Over to the west Jains
are trying to avoid the ants.

Sikhs and Jews are having a debate
about the shape of the field.

Eleven Buddhists are chanting
on the east thirty,
Hindus claim the west.

On the track three Mothers
Against Drunk Driving
have given up and are passing a bottle.

The Eckankar crowd are setting up
near the concession stand.

The Crips and the Bloods
are sharing a joint with Spinoza
in the bleachers.

There's a street preacher
practicing his quick draw
when the lights go out.

Gary Lark’s most recent collections are Easter Creek (Main Street Rag), Daybreak on the Water (Flowstone Press), and Ordinary Gravity (Airlie Press). His work has appeared in Beloit Poetry Journal, Catamaran, Rattle, Sky Island, and others.

Thursday, June 30, 2022


by Andrew Frisardi

Our smoldering has turned to smoke
That streaks the sky like contrails spread
Across the sea. Your fertile body
Gave me a life before I woke
To sleepwalk where my dreams had led,
Oblivious there’d been a rift.
Though distant, you still have your hooks
In me. Your plain talk has gone shoddy,
Your ruddy natural good looks
Are faded, yet your undertow
Still raises riptides in my blood.
Marking our continental drift
Apart, our fits of fire and flood
Are all goodbye and half hello.
My mother, my love, our past runs deep.
We don’t know what is going wrong,
To whom or where we now belong,
As we turn and toss and turn in sleep.

Andrew Frisardi is a Bostonian living in central Italy. His recent books include The Harvest and the Lamp (2020) and Ancient Salt: Essays on Poets, Poetry, and the Modern World (2022, forthcoming).


by Akua Lezli Hope

The five-justice Supreme Court bloc that overturned a half century of women's abortion rights on Friday had coalesced less than two years. But they had found their moment and they seized it.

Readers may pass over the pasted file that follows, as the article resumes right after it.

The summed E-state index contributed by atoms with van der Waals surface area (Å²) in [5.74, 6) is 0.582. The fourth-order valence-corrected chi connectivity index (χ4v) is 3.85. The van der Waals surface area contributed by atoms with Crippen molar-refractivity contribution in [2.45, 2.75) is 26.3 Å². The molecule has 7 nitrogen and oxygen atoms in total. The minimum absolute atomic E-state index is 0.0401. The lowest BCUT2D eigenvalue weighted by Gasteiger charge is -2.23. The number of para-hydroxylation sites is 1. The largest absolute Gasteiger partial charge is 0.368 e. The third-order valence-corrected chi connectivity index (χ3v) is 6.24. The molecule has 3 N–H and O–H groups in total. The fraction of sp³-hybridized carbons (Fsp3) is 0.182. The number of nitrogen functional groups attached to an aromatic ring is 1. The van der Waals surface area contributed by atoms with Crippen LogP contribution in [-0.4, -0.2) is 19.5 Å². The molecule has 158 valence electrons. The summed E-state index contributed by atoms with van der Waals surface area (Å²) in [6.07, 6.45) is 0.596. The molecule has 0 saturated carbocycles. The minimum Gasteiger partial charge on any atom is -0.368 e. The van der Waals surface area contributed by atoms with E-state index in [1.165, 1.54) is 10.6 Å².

CNN, June 25, 2022

This is insane, jackboot, psychic rape
The Supreme Court struck down Roe v. Wade
another way the inane U.S. of A
reminds it's not for most of us
already thrown under the careening bus
of a twisted, hegemonic, male patriarchy
We’re flattened again into oppressed dust
made to adhere to perverted needs
the worst of pornographic politics
their insatiable soul-robbing greed
to control another’s body
There's no daycare, scant maternity leave,
and yes, human trafficking is on the rise… 
They are on the take, ensuring innocent’s demise
States have their say over our reproduction
Those who don’t give a damn, limit our care
already so much less than what is fair
I pay 5 grand a year for nothing,
fight each and every month for access
to protective gear, bandages, dressings
Regressive, life threatening government decisions—
we feel the genteel violence of head in sand inaction
the incessant roar of entertainments’ self-indulgent distractions
who cares if one multimillionaire berates another
They build on sliding mountaintops and buy
their own fresh water, their own fresh air
their wild caught this and free range that
we communicate instantly these mounting tragedies
ever less and less and less free

Akua Lezli Hope is a creator and wisdom seeker who uses sound, words, fiber, glass, metal, and wire to create poems, patterns, stories, music,  sculpture, and peace.  A paraplegic, third-generation New Yorker, her honors include the NEA, two NYFAs, SFPA, Rhysling and Pushcart Prize nominations.

Wednesday, June 29, 2022


by Ian Randall Wilson

“Death blue butterfly” by mirrurin at Deviant Art

It's like waking from the dream of an accident
into the accident, real and sure to be bloody,